Rent-a-Cops Acting Like Cowboys, Locals Say

     BALTIMORE (CN) – Two white security guards are masquerading as police officers in a predominantly black Maryland neighborhood, residents say in court.
     According to the complaint, the Cherry Hill community of Baltimore was originally developed as planned community for black veterans returning from World War II. Today, the neighborhood’s predominantly black population is 7,600 and the median annual income for homeowners is $17,464. The neighborhood also holds the highest concentration of public housing in Baltimore.
     But while local ministers and community leaders have worked to turn the neighborhood around, three neighborhood apartment complexes hired Tenable Protective Services to provide private security services.
     Tenable allegedly hired Robert Osborne and John Spitzer to work at its properties, which are controlled by Maryland Management.
     Though Osborne and Spitzer are just security guards and never attended police academy, they have concealed handgun permits and the Baltimore Police Commissioner appointed them to act as special police officers, the residents claim.
     “Indeed, Osborne and Spitzer effectively impersonated police officers by holding themselves out as such and outfitting themselves with clothing and equipment that is traditionally used by sworn officers of the Baltimore Police Department,” the complaint states. “For example, Osborne installed blue and white emergency lights, a police scanner and a laptop computer in the unmarked white Expedition that he and Spitzer commonly used when performing mobile patrols. Both Osborne and Spitzer wore bulletproof vests with the word ‘Police’ printed on the front and back. Osborne even posted a picture of several people in handcuffs on his Facebook page along with a comment indicating that he ‘[d]id two days of surveillance to catch them.'”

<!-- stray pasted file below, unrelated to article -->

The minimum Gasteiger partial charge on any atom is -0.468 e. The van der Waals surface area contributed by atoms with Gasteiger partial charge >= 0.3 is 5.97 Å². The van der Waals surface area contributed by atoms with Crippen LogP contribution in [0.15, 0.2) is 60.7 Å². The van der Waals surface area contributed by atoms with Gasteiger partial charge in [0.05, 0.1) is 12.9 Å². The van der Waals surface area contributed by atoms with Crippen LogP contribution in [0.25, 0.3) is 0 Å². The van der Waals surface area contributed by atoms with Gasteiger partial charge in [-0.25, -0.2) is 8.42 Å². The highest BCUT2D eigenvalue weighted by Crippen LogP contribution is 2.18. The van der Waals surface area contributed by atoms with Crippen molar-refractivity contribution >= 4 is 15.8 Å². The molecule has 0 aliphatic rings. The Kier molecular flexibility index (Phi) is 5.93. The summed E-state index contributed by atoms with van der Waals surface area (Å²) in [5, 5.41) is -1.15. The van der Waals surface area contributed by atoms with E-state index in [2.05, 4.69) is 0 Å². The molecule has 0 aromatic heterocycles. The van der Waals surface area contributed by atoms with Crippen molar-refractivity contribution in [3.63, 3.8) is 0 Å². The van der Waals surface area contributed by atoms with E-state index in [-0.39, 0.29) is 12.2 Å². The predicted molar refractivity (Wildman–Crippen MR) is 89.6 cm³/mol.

The Cherry Hill Trust, community leader Cleoda Walker and 22 black residents say Osborne and Spitzer have run “around like cowboys,” impersonating police officers and violating the civil rights of residents.
     “These security guards have been appointed as special police officers by Baltimore’s police commissioner,” according to the complaint. “They are abusing their special police powers by indiscriminately stopping and searching people under the guise of enforcing the trespass laws, then maliciously and intentionally arresting people and/or requesting that sworn police officers of the Baltimore Police Department arrest people based on knowingly false or misleading information.”
     Osborne and Spitzer have physically and emotionally injured and harassed residents while trampling civil rights, residents say.
     Tenable allegedly boasts that it is a nationwide provider of event and property, and a community member.
     “However, the private security services that Tenable has provided and continues to provide to the Cherry Hill community fall far short of its lofty pronouncements,” the complaint states. “Although the specific type of services that Tenable has been performing in Cherry Hill is not entirely clear, what is clear is that Tenable’s compliance with its own hiring standards has been, at best perfunctory and that it has completely failed to provide any meaningful training or supervision to its security guards.”
     The residents say they didn’t even know Osborne and Spitzer were not cops until they threatened community leader Cleoda Walker, saying that “the property should burn down and that Walker should be inside when it did and that he hoped that she would die.”
     The 45-page complaint details numerous run-ins between Cherry Hill residents and the two guards, but the predominant theme involves allegations that the two white men stopped, questioned, searched and often detained residents for no reason.
     Residents want $15 million for 17 counts of civil rights violations, and unspecified punitive damages. They are represented by William Murphy Jr. of Murphy Falcon.

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